The next chapter in British director Michael Apted’s landmark documentary series, “56 Up,” aired on TV in the United Kingdom earlier this year and is awaiting release in the United States. I have been thinking a lot lately about the series, which traces the lives of nearly a dozen British children starting when they were 7 years old and continues until present day at age 56. Apted catches up with them for a different film every seven years. It is a project that he has devoted his life to.
Apted, who directed Hollywood films such as “Coal Miner’s Daughter,” “Gorillas in the Mist,” and “Nell” (my favorite is “Thunderheart”), uses a quote to kick off the series in “Seven Up”: “Give me the child until he is seven, and I will show you the man.”
Apted’s amazing films test that axiom. It is the best documentary series in the history of cinema. I have seen Ups at 35, 42 and 49. They are unforgettable.
The series started as an exploration of the British class system, but is now a perpetual video diary looking into the lives of these former children, and ourselves. As they age, so do we.
The destiny of Apted’s subjects is not preordained, but I was amazed at how their predictions of what they wanted to be when they grew up hovered closely to what social class they came from.
I was wondering about destiny while watching two of the three children of Tony and Mary Lavorato play youth basketball this season. Tony Lavorato Jr. is in his 10th season as the boys basketball coach at Maine South. He was 145-118 entering this season and coached at Stagg before arriving at Maine South.
Both Tony Jr. (pictured right) and his younger brother Tim played for their father, Tony Sr., the longtime former coach at Hinsdale South, who retired nearly a decade ago. The Lavorato boys were pretty good players in their day, graduating in the early 1990s. Tony Jr. went on to play at Augustana, where he would meet his future wife, Mary Wiorkowski, a basketball and softball player in college, who also played at Willowbrook.
Tony Jr. and Mary have three children: Mary, 10, Anthony, 8, and Amelia, 6. My daughter is in her first year of playing youth basketball and one of her teammates is Mary Lavorato. Mary (Wiorkowski) Lavorato is their coach for the Blueberry Crush.
I covered the careers of Tony Jr. and Tim a little bit when they played at Hinsdale South. I was just starting out as a sports writer for the now-defunct Wheaton Daily Journal. Now as I watch the next generation of Lavorato basketball players, I wonder. Which of Tony Jr.’s kids will grow up to be a basketball coach, the family’s third in a row?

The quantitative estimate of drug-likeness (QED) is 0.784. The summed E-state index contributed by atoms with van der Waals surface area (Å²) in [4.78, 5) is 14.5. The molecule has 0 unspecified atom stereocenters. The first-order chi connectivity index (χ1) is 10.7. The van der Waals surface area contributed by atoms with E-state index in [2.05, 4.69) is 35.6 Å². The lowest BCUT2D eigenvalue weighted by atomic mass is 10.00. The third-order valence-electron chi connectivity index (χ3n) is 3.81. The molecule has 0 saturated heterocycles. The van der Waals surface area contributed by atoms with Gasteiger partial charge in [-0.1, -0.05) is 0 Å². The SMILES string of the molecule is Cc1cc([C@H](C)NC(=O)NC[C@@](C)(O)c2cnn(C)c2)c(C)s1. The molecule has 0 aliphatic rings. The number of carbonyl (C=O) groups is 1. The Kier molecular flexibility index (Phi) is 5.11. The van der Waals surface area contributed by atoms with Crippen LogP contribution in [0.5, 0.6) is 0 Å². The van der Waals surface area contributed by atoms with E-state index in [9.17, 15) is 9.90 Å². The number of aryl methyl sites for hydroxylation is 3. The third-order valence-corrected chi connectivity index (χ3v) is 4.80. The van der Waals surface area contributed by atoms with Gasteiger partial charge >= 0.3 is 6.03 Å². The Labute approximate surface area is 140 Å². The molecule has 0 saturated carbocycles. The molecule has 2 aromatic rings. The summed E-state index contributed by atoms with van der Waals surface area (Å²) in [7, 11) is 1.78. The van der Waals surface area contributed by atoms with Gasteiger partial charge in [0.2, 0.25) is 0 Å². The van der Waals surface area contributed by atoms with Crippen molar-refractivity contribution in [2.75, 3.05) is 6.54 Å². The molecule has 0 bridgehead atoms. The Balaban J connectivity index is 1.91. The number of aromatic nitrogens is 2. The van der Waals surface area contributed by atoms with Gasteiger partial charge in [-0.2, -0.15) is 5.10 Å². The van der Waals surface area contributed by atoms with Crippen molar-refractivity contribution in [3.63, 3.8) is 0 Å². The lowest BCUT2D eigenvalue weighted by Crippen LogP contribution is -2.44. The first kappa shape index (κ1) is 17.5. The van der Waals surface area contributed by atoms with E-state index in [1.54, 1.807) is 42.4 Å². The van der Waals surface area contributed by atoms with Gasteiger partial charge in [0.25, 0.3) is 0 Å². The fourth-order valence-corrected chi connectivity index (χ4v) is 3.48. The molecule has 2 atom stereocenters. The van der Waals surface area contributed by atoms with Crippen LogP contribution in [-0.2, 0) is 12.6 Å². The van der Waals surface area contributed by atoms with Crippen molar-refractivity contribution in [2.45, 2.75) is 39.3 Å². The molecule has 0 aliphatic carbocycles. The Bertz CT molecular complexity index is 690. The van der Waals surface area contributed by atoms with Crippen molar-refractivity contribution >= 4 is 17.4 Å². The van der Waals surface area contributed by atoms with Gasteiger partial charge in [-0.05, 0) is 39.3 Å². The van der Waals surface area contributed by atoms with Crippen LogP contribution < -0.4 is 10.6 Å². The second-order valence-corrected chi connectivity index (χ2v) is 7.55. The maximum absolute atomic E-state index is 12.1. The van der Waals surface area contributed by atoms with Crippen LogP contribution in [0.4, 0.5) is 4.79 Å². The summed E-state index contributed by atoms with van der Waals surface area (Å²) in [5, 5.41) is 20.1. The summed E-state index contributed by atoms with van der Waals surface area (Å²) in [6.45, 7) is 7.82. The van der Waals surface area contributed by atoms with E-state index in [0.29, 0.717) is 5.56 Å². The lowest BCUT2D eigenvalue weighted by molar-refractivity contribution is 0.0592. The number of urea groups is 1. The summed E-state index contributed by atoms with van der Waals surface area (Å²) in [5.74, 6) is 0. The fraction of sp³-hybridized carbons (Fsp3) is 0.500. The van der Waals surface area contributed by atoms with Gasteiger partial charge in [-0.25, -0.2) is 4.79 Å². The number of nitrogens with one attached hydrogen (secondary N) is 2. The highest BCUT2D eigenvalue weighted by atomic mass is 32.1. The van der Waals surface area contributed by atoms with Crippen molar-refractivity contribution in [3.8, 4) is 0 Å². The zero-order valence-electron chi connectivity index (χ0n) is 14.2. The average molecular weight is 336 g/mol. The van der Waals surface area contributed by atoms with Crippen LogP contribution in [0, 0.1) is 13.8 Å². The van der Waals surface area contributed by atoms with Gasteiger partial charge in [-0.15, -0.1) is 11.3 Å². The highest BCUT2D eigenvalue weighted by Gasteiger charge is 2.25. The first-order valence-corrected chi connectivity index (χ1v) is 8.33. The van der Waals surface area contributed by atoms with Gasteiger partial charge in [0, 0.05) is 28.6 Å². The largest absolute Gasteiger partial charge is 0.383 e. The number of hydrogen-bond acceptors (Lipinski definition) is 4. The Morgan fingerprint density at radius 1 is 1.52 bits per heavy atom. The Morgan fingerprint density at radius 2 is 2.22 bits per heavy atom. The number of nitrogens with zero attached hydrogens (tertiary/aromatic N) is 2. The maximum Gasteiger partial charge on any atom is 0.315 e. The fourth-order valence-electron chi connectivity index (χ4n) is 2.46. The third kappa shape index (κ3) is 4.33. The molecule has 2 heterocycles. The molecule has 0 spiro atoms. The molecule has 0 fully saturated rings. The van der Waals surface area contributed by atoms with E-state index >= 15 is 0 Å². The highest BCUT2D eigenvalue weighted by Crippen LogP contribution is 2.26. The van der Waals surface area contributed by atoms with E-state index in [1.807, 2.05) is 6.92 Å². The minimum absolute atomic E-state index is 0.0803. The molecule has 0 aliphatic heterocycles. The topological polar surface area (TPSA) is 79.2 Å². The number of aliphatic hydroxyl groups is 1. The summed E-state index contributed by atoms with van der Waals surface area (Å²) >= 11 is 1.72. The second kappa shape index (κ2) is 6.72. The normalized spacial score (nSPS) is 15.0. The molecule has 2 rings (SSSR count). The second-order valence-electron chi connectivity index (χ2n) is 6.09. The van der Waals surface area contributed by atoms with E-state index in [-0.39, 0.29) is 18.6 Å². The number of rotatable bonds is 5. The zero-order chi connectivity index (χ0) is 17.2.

The first Tony Lavorato, Tony Sr.’s father, never went into teaching and coaching. He was a postal worker in Berwyn. The next two Tonys would go on to become math teachers and basketball coaches. All four generations of Anthony Lavoratos share different middle names, but only young Anthony is known by the formal first name.
Tony Sr. and Tony Jr. are not even technically Senior or Junior, but they used that designation to clear up confusion when they both coached in the Chicago area at the same time. Anthony P. Lavorato’s great grandfather went by Tony Lavorato. His former coaching grandfather is Tony C. Lavorato and his coaching father is Tony W. Lavorato.
In the above video, I wanted to show you the Lavorato children at 10, 8 and 6. Perhaps, like Apted, I will be able to show you in another 15-20 years which Lavorato will be next to join the basketball coaching profession.
In an introduction to the “42 Up” book, Apted wrote: “We used the Jesuit saying, ‘Give me the child until he is seven, and I will show you the man,’ as a theme, and I think the power of the project is that everybody has a different opinion about whether or not it has any truth. Some find the film depressing because they think the Jesuits were right and nothing alters what is set out at seven; others are more optimisitic, for they see evidence of change, of social mobility, with people overcoming obstacles and defying the limitations of their upbringing. For my money. lives can change, but I wonder whether the personality ever does — if you’re pushy and extroverted as a child, that never alters, and if you’re timid and shy you always will be. But wherever you stand on Jesuits, it’s certain that you’ll identify with some character or some incident in the film; it’ll touch some nerve, stay in the mind, and make you reflect on your own life. That’s why the UP films live on.”
Tony Lavorato Jr. | Joel Lerner~Sun-Times Media
From Mary Lavorato: “I found this in Anthony’s first grade journal last year. He is in second grade this year. I sent this to Tony at school and he was very touched.
Tony Lavorato “Sr.” (left) and Tony Lavorato “Jr.” pictured 14 years ago before their teams played against each other for the first time, Sr. with Hinsdale South and Jr. with Stagg.
The many faces of Maine South boys basketball coach Tony Lavorato Jr. during a holiday tournament game last season at York. The Hawks have moved to the Proviso West tournament later this month. | Joe Cyganowski~For Sun-Times Media.